Chronology of Personal Computers

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References are numbered in [brackets], which are listed here. A number after the dot gives the page in the source.

Last updated: 2022 April 29.


1978

January
  • Apple Computer demonstrates its first working prototype Apple II disk drive at the Consumer Electronics Show, in Las Vegas. [218]
  • Ward Christianson and Randy Seuss begin building the Computerized Bulletin Board System, in Chicago, Illinois. [229.150]
  • In Japan, IBM Japan announces the IBM 5110 desktop system, like the IBM 5100 but supporting floppy drives, and with built-in BASIC. [902.146]
(month unknown)
  • Microsoft sells a license for its BASIC 2.0 to Tandy Corporation for the TRS-80 Model 1 computer. [949.300]
  • Dan Bricklin has an idea for a microcomputer-based spreadsheet program. (The result will be VisiCalc.) [346.101] [1056.327]
  • Dan Bricklin completes a BASIC program demonstrating his proposed spreadsheet application. [618.67]
  • Commodore International establishes a dealer network for its line of personal computers. [624.172]
February
  • The first major microcomputer bulletin board goes online, in Chicago, Illinois, USA. It is run by Ward Christensen and Randy Seuss. [9] [165.37] [229.150] [373.15]
March 6
  • Chris Lundberg, Sugu Aria, and Richard Desman, all top executives at IMSAI, quit their jobs. [1702.95]
March
  • The Second West Coast Computer Faire is held, in San Jose, California. [208.16] [266.183]
  • Apple Computer introduces interface cards for the Apple II computer to connect to most available printers. [1886.64]
(month unknown)
  • Exidy Systems introduces the Sorcerer Microcomputer. It uses plug-in ROMPac cartridges, and comes with 12 kB ROM with BASIC, 8 kB RAM, 79-key keyboard, and 64x30 text display. Price is around US$1100. [280.53] [714.97]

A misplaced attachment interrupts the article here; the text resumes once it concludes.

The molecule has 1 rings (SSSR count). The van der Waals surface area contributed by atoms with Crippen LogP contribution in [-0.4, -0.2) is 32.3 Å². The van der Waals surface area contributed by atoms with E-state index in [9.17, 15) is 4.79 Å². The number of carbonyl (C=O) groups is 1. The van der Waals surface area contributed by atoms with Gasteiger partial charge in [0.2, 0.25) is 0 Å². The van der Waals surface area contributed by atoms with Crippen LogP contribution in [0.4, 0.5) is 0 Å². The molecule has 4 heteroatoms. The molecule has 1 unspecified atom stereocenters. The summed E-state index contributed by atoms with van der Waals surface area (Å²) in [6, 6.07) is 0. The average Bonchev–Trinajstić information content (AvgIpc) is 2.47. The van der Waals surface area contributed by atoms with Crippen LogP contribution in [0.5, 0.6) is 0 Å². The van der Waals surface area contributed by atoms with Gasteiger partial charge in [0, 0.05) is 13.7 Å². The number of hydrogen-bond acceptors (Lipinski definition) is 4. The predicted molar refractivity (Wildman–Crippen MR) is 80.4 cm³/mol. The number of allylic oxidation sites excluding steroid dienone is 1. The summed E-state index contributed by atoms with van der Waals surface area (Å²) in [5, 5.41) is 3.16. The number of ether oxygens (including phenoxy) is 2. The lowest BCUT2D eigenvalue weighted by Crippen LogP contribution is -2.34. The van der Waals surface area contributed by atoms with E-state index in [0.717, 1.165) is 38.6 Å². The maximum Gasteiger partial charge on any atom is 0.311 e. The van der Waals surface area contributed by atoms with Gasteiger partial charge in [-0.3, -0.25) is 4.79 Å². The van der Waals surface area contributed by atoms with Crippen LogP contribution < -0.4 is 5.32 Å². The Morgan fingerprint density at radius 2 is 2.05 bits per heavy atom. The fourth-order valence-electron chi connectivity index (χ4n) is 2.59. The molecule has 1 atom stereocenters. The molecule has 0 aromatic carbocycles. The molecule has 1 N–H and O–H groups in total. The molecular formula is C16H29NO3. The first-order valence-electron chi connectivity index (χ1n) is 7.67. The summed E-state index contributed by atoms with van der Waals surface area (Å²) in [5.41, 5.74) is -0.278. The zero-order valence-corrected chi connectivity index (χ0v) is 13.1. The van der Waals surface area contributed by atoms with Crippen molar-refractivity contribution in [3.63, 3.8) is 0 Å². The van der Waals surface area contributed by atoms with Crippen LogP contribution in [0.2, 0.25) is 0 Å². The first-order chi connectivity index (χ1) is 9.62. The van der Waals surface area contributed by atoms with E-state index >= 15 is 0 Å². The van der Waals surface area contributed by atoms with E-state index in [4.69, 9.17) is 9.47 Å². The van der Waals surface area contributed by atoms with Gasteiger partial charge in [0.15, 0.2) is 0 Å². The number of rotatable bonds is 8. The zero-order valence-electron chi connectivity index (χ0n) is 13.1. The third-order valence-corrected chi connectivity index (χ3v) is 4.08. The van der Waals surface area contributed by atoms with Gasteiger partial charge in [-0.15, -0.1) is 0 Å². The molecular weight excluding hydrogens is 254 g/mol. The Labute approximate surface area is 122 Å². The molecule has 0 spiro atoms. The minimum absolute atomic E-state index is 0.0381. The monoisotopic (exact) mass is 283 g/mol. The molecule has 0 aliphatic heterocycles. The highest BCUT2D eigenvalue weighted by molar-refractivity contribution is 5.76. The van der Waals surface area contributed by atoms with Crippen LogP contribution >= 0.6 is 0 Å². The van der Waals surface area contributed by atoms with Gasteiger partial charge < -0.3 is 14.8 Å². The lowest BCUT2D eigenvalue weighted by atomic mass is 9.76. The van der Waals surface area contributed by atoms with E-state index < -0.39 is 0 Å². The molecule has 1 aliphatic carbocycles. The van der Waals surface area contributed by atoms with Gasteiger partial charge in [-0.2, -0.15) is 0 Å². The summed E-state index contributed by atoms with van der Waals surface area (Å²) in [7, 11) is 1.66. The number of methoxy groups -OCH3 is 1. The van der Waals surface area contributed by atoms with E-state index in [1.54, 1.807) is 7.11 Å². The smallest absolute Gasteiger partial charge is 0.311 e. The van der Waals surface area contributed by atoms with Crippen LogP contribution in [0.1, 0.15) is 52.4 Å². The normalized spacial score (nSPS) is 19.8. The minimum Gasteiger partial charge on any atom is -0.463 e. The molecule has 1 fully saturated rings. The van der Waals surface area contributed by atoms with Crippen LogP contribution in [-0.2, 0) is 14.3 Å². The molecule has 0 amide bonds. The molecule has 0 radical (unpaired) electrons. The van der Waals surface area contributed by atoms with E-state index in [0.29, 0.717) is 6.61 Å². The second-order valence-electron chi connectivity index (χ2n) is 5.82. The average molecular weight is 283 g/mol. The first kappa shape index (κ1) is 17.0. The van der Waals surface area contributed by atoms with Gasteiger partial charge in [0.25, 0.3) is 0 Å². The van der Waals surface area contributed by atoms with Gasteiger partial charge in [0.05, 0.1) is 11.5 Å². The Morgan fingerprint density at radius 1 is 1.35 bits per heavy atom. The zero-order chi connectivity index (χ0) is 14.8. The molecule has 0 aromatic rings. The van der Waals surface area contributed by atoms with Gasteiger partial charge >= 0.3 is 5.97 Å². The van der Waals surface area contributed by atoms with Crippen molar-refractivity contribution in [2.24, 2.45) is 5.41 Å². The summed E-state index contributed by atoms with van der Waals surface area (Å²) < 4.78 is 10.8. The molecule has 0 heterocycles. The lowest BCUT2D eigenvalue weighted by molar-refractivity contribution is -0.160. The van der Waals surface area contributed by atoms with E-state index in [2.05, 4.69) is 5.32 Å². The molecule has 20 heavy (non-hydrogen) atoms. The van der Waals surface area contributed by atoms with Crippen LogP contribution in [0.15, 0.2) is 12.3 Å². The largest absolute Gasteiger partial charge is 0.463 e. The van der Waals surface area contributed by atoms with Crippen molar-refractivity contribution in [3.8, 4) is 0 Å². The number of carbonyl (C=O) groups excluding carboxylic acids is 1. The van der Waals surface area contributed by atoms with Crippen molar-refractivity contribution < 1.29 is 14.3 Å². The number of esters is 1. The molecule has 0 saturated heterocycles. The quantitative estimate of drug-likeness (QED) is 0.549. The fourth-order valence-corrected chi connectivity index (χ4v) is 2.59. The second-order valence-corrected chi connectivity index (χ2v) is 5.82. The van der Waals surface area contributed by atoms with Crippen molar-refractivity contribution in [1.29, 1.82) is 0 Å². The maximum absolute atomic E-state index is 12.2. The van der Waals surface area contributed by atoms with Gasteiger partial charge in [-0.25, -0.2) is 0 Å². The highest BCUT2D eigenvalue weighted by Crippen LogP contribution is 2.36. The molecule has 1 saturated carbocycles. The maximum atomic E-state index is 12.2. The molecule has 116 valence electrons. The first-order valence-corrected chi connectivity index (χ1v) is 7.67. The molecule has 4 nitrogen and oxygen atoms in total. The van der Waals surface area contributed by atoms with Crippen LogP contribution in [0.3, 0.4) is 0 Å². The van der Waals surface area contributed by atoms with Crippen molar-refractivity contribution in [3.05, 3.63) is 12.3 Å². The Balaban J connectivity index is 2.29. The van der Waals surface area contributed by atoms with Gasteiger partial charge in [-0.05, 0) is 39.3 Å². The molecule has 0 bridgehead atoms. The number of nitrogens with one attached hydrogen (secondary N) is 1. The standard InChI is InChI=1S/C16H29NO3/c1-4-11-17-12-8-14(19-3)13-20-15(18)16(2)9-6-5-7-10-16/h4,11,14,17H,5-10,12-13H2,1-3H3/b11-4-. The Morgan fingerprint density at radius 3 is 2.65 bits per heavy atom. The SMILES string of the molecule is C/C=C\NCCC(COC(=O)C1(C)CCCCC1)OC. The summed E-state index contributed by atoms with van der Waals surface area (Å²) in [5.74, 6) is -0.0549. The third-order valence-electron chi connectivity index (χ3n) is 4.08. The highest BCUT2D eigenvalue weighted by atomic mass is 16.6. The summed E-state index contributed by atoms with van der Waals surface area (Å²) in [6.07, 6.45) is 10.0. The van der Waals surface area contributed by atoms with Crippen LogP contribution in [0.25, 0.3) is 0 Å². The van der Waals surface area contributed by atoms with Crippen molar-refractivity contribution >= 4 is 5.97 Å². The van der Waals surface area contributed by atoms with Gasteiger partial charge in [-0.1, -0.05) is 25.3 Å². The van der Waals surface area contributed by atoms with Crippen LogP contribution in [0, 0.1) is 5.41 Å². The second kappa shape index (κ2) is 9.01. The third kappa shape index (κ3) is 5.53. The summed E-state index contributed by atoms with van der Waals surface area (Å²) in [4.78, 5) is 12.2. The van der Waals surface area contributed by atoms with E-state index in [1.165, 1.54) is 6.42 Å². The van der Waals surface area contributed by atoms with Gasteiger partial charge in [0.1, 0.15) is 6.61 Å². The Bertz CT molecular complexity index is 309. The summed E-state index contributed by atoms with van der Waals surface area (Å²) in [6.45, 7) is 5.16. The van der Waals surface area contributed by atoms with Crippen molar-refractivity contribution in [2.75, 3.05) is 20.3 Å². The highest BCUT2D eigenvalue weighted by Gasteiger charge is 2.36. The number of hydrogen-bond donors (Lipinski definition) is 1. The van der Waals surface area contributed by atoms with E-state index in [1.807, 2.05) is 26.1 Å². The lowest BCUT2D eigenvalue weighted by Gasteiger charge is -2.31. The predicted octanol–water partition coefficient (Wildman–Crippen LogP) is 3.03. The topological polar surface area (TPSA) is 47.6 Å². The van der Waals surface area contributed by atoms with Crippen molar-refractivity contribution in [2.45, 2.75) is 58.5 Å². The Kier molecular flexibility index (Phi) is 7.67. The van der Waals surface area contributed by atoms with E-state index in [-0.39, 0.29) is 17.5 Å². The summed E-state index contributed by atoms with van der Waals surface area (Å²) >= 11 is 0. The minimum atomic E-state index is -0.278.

April 24
  • Fortune magazine publishes an article on ComputerLand. (As a result, calls to ComputerLand regarding franchising increases from an average three per week to 70.) [1702.96]
May
  • Intel begins production of the 8086 microprocessor. It is created by two engineers in just three weeks. Work on the processor began when it was realized that the iAPX432 project was in trouble. [231.8] [556.12]
May (month)
  • IMSAI Manufacturing makes its first US$1 million sales month, including orders in advance. [1702.107]
June 9
  • Intel introduces the 4.77 MHz 8086 microprocessor. It uses 16-bit registers, a 16-bit data bus, and 29,000 transistors, using 3-micron technology. Price is US$360. It can access 1 MB of memory. Speed is 0.33 MIPS. Later speeds included 8 MHz (0.66 MIPS) and 10 MHz (0.75 MIPS). [108] [176.74] [177.102] [216.22] [296] [447.144] [465.25] [477.124] [540.64] [62] [690.94] [879.116] [1559] (April [346.61]) (1979 [120])
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June
  • Microsoft ships Microsoft COBOL. [346.259]
  • At the Consumer Electronics Show, Apple Computer introduces the Apple Disk II, a 5.25-inch floppy disk drive linked to the Apple II by cable. Price: US$495, including controller card. [46] [203.46] [231.218] [266.227] [346.48] [1397.D5] (price US$595 [1886.64]) (July [218] [2605.13])
  • The National Computer Conference is held in Anaheim, California. Attendance is 57,240. [224.10]
  • Pertec ceases production of the Altair computer. [233.194]
(month unknown)
  • MOS Technology begins looking for buyers of its VIC (Video Interface Chip) for use on a color TV or monitor. [713.41]
  • The G2 computer software stores of the Great Records and Tapes company begins selling TRS-80 Level III BASIC. The product is Microsoft's first retail software venture. [1299.125]
  • Intel introduces the 8259A interrupt controller chip. [696.36]
  • Commodore International introduces the CBM 2020 dot-matrix printer. [713.33]
  • Commodore International introduces the CBM 2022 printer. [713.33]
  • Commodore International introduces the CBM 2023 printer. [713.33]
  • Commodore International introduces the CBM 2040 dual 5.25-inch floppy drive unit. [713.33]
  • At CII Honeywell Bull in France, Jean Ichbiah designs the Ada programming language. [912.131]